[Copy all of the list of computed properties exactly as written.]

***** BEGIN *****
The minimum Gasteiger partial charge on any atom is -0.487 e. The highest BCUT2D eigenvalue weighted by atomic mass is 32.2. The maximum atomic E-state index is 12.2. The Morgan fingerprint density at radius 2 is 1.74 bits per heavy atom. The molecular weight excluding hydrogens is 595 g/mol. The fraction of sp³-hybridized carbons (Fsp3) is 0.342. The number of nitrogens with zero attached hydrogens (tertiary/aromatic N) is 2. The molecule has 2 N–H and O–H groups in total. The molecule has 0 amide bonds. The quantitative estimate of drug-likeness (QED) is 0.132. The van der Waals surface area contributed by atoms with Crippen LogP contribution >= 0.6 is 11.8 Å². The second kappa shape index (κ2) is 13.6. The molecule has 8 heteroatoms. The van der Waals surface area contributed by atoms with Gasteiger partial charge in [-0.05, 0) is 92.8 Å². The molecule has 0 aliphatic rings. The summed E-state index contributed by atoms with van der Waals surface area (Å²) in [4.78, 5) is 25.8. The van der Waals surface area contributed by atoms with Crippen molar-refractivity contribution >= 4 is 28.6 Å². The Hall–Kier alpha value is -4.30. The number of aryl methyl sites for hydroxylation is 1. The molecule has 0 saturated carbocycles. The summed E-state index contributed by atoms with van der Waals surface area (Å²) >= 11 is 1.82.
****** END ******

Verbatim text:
The minimum Gasteiger partial charge on any atom is -0.487 e. The highest BCUT2D eigenvalue weighted by atomic mass is 32.2. The maximum atomic E-state index is 12.2. The Morgan fingerprint density at radius 2 is 1.74 bits per heavy atom. The molecular weight excluding hydrogens is 595 g/mol. The fraction of sp³-hybridized carbons (Fsp3) is 0.342. The number of nitrogens with zero attached hydrogens (tertiary/aromatic N) is 2. The molecule has 2 N–H and O–H groups in total. The molecule has 0 amide bonds. The quantitative estimate of drug-likeness (QED) is 0.132. The van der Waals surface area contributed by atoms with Crippen LogP contribution >= 0.6 is 11.8 Å². The second kappa shape index (κ2) is 13.6. The molecule has 8 heteroatoms. The van der Waals surface area contributed by atoms with Gasteiger partial charge in [-0.05, 0) is 92.8 Å². The molecule has 0 aliphatic rings. The summed E-state index contributed by atoms with van der Waals surface area (Å²) in [4.78, 5) is 25.8. The van der Waals surface area contributed by atoms with Crippen molar-refractivity contribution >= 4 is 28.6 Å². The Hall–Kier alpha value is -4.30. The number of aryl methyl sites for hydroxylation is 1. The molecule has 0 saturated carbocycles. The summed E-state index contributed by atoms with van der Waals surface area (Å²) >= 11 is 1.82.